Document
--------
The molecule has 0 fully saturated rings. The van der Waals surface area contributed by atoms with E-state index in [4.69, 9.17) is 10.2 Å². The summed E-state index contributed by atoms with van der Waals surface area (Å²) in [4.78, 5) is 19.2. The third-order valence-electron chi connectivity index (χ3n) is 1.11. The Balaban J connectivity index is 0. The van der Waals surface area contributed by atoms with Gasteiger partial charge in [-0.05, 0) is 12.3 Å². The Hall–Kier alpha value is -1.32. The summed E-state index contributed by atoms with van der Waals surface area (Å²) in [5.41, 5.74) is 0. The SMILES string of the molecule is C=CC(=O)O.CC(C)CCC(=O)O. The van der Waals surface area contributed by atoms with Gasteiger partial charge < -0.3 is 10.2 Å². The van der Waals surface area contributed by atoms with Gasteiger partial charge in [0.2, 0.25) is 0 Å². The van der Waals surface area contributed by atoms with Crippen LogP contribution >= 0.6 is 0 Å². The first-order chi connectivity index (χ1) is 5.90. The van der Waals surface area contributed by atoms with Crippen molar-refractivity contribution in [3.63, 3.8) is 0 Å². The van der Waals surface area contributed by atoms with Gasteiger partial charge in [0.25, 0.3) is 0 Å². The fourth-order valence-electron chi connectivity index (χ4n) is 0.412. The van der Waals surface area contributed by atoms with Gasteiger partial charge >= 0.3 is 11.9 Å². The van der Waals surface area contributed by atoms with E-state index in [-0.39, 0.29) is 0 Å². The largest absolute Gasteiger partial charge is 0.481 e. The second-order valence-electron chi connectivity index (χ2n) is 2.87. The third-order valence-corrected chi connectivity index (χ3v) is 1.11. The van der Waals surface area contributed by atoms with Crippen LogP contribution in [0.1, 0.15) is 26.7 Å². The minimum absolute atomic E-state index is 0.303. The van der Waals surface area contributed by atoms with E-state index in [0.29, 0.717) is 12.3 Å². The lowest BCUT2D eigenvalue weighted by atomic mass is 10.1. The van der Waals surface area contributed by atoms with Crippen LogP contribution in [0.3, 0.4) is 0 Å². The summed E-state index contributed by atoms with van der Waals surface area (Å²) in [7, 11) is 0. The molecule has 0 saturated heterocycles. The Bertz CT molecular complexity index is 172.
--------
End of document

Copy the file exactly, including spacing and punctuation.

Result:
The molecule has 0 fully saturated rings. The van der Waals surface area contributed by atoms with E-state index in [4.69, 9.17) is 10.2 Å². The summed E-state index contributed by atoms with van der Waals surface area (Å²) in [4.78, 5) is 19.2. The third-order valence-electron chi connectivity index (χ3n) is 1.11. The Balaban J connectivity index is 0. The van der Waals surface area contributed by atoms with Gasteiger partial charge in [-0.05, 0) is 12.3 Å². The Hall–Kier alpha value is -1.32. The summed E-state index contributed by atoms with van der Waals surface area (Å²) in [5.41, 5.74) is 0. The SMILES string of the molecule is C=CC(=O)O.CC(C)CCC(=O)O. The van der Waals surface area contributed by atoms with Gasteiger partial charge < -0.3 is 10.2 Å². The van der Waals surface area contributed by atoms with Gasteiger partial charge in [0.2, 0.25) is 0 Å². The van der Waals surface area contributed by atoms with Crippen LogP contribution >= 0.6 is 0 Å². The first-order chi connectivity index (χ1) is 5.90. The van der Waals surface area contributed by atoms with Crippen molar-refractivity contribution in [3.63, 3.8) is 0 Å². The van der Waals surface area contributed by atoms with Gasteiger partial charge in [0.25, 0.3) is 0 Å². The fourth-order valence-electron chi connectivity index (χ4n) is 0.412. The van der Waals surface area contributed by atoms with Gasteiger partial charge >= 0.3 is 11.9 Å². The van der Waals surface area contributed by atoms with E-state index in [-0.39, 0.29) is 0 Å². The largest absolute Gasteiger partial charge is 0.481 e. The second-order valence-electron chi connectivity index (χ2n) is 2.87. The third-order valence-corrected chi connectivity index (χ3v) is 1.11. The van der Waals surface area contributed by atoms with Crippen LogP contribution in [0.1, 0.15) is 26.7 Å². The minimum absolute atomic E-state index is 0.303. The van der Waals surface area contributed by atoms with E-state index in [0.29, 0.717) is 12.3 Å². The lowest BCUT2D eigenvalue weighted by atomic mass is 10.1. The van der Waals surface area contributed by atoms with Crippen LogP contribution in [0.3, 0.4) is 0 Å². The summed E-state index contributed by atoms with van der Waals surface area (Å²) in [7, 11) is 0. The molecule has 0 saturated heterocycles. The Bertz CT molecular complexity index is 172.